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Germany feels pressure of euro crisis

A man on a bicycle cycles past a Berlin branch of the German bank Commerzbank, which was downgraded by Moody's today due to the ongoing eurozone debt crisis.

David Brancaccio: There's a new sign this morning that the economic powerhouse known as Germany does not stand aloof from the European financial crisis. The credit rating agency Moody's today downgraded seven German banks, noting their exposure to Europe's debt problems and slower economic growth. Even second largest one in Germany, Commerzbank, is on the list. 

Marketplace's Stephen Beard is in Berlin today on swing through eurozone countries grappling with the financial mess. Good morning, Stephen.

Stephen Beard: Good morning, David.

Brancaccio: German's love dispensing austerity, any chance that that's beginning to change as a prescription for what ails Europe?

Beard: Nein. Germany is still saying no to a lot of the solutions that are being urged upon it by its eurozone partners, such as eurobonds. It's still saying no to a new idea, the use of European bailout funds to directly prop up the Spanish banks.

Brancaccio: Do Germans not fully appreciate the connection between their general economic success and the fact that some of these troubled countries like Spain, Portugal, Greece, are the ones who buy German goods which helps its success.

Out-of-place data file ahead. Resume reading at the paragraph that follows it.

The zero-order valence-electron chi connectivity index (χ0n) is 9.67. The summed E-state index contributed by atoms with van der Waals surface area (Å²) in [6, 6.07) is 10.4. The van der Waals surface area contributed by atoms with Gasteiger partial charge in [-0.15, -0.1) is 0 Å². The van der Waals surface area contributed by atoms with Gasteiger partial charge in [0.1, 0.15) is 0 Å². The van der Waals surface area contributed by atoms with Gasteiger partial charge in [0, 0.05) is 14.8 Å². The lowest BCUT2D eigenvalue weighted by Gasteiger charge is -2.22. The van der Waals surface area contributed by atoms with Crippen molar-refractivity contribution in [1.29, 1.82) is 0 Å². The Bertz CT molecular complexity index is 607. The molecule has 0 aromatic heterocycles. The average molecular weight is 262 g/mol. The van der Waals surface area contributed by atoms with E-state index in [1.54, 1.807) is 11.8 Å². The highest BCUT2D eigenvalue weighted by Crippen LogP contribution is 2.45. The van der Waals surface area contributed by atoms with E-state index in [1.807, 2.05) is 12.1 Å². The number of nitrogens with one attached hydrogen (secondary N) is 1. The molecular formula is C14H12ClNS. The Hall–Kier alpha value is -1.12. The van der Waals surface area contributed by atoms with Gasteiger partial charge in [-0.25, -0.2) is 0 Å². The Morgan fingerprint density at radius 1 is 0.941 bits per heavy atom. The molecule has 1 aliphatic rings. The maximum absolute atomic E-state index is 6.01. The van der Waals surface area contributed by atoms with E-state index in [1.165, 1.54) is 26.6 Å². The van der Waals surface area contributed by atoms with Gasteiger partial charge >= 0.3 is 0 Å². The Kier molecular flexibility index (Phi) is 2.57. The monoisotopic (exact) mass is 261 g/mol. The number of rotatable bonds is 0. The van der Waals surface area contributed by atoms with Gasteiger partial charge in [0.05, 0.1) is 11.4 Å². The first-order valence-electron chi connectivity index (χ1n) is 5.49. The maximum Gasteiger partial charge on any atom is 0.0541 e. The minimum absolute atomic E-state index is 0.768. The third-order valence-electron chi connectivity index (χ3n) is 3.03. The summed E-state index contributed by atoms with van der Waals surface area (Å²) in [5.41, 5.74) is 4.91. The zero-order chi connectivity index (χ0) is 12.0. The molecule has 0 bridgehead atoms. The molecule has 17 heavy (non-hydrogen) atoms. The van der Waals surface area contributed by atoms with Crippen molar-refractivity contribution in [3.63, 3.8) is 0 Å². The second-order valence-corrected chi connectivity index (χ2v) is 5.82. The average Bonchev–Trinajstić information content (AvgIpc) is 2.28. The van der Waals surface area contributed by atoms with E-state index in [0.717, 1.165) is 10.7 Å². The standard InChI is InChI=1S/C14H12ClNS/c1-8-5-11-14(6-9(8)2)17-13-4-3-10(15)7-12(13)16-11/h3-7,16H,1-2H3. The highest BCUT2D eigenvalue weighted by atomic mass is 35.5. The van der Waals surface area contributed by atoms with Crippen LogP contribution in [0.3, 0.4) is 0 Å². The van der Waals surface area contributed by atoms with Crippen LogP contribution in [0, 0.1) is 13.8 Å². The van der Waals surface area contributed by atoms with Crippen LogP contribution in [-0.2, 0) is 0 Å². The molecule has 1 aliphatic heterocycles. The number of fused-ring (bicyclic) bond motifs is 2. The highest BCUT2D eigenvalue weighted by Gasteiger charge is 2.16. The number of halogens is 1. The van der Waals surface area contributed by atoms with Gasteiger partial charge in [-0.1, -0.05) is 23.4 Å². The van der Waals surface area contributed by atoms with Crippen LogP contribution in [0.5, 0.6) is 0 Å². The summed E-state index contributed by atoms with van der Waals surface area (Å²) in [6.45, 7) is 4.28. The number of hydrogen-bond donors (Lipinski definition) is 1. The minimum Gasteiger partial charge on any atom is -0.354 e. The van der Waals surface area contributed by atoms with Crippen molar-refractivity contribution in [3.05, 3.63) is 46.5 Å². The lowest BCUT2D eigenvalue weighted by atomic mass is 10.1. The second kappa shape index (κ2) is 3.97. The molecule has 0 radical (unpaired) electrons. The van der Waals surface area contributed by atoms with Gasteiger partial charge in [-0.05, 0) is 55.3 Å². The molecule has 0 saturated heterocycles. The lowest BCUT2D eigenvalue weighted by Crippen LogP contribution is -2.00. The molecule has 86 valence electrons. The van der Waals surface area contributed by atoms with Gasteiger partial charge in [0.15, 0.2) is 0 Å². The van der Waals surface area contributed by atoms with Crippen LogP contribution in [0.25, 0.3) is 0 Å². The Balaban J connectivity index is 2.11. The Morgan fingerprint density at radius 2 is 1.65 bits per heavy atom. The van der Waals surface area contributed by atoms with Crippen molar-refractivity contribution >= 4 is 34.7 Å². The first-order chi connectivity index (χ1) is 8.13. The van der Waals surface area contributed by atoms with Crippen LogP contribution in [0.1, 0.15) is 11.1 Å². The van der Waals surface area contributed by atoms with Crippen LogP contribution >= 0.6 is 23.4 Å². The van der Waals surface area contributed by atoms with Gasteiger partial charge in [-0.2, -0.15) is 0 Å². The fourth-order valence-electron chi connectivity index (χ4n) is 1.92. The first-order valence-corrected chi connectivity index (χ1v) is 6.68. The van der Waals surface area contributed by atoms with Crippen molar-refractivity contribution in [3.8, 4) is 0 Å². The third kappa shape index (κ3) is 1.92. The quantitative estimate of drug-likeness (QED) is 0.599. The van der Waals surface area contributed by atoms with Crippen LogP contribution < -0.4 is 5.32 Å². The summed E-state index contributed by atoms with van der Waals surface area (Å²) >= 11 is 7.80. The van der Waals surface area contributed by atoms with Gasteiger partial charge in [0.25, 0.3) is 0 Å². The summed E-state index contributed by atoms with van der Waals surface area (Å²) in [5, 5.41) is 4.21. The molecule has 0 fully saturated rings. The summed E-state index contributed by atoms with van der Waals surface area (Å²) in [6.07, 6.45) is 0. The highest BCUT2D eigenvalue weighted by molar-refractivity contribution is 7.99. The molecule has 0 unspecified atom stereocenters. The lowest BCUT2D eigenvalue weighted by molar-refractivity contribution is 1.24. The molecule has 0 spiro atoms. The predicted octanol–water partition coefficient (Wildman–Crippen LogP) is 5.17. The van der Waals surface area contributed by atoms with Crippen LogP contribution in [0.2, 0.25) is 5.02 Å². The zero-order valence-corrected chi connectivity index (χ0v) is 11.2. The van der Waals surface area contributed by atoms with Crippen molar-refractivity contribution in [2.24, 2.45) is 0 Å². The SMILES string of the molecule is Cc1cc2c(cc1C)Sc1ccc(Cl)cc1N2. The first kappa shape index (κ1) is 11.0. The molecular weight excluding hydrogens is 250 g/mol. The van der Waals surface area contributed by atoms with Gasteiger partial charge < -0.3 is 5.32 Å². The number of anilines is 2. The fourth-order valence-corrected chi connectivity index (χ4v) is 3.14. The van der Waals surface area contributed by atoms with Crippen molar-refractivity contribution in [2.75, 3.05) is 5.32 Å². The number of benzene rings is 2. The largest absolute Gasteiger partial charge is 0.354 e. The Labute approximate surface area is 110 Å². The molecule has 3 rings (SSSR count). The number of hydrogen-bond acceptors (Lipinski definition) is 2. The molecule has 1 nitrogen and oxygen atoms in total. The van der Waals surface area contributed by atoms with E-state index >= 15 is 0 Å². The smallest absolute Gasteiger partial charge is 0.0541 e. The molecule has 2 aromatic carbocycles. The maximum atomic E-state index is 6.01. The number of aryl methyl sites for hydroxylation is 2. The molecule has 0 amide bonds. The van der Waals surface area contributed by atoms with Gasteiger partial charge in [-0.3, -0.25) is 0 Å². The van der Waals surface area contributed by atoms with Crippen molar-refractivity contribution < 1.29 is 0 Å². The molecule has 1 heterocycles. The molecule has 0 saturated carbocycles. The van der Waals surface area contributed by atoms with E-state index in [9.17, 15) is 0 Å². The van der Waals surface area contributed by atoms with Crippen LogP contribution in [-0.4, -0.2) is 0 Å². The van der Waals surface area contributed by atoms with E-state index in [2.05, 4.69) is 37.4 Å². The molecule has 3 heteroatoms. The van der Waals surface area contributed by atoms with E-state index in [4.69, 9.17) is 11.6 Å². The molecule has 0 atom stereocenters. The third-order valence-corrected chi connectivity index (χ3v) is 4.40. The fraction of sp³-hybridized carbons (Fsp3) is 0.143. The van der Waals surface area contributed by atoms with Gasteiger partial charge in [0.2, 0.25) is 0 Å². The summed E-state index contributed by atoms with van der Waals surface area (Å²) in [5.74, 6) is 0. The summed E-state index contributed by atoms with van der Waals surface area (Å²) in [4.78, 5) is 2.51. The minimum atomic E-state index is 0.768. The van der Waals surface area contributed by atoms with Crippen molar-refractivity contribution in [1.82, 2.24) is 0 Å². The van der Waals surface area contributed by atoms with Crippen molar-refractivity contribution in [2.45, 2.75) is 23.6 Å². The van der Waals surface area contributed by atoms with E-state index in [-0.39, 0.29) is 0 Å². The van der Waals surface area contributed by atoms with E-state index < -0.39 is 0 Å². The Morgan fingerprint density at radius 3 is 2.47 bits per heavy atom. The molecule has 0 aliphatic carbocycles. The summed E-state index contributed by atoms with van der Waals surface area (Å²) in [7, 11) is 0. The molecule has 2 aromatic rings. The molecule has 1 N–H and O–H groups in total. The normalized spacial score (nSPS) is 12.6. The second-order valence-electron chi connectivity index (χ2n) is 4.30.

Beard: Yes, I think they do, and they also appreciate that the cost of a break up would be enormous in all sorts of ways -- loss of markets, but also cause loss of the hundreds of billions of euros Germany has lent to the weaker countries like Spain, Ireland, Italy. Some of the ordinary Germans that I was talking to here in a club last night were talking about their fear that Germany might be blamed for wrecking Europe. After spending more than 60 odd years apologizing and making amends for the mayhem they caused during the second World War. But, it's a big dilemma, they want the euro to survive, but they don't want to sign a blank check before the next general election next year.

Brancaccio: But, any sense of movement, in other words, the sense that the EU may now face an existential threat. It could -- if Greece falls out of the eurozone -- begin to break up, and so now is time for a new kind of thinking about Europe. Are you detecting any of that?

Beard: Well that certainly is in the air, and I think a lot of people that I was talking to last night were referring to George Soros, the fund manager, his observation at the weekend that Europe had only three months to save the euro. There is the possibility there might be some modification, but the Germans, they want to save the euro, but not at any cost.

Brancaccio: Marketplace's Stephen Beard in Berlin today. Stephen, thank you.

Beard: Thank you, David.

Brancaccio: Stephen is now headed to Spain, where the Prime Minister today said his country is in quote "extreme difficulty" and is explicitly asking for European money to bolster some troubled Spanish banks.

About the author

Stephen Beard is the European bureau chief and provides daily coverage of Europe’s business and economic developments for the entire Marketplace portfolio.

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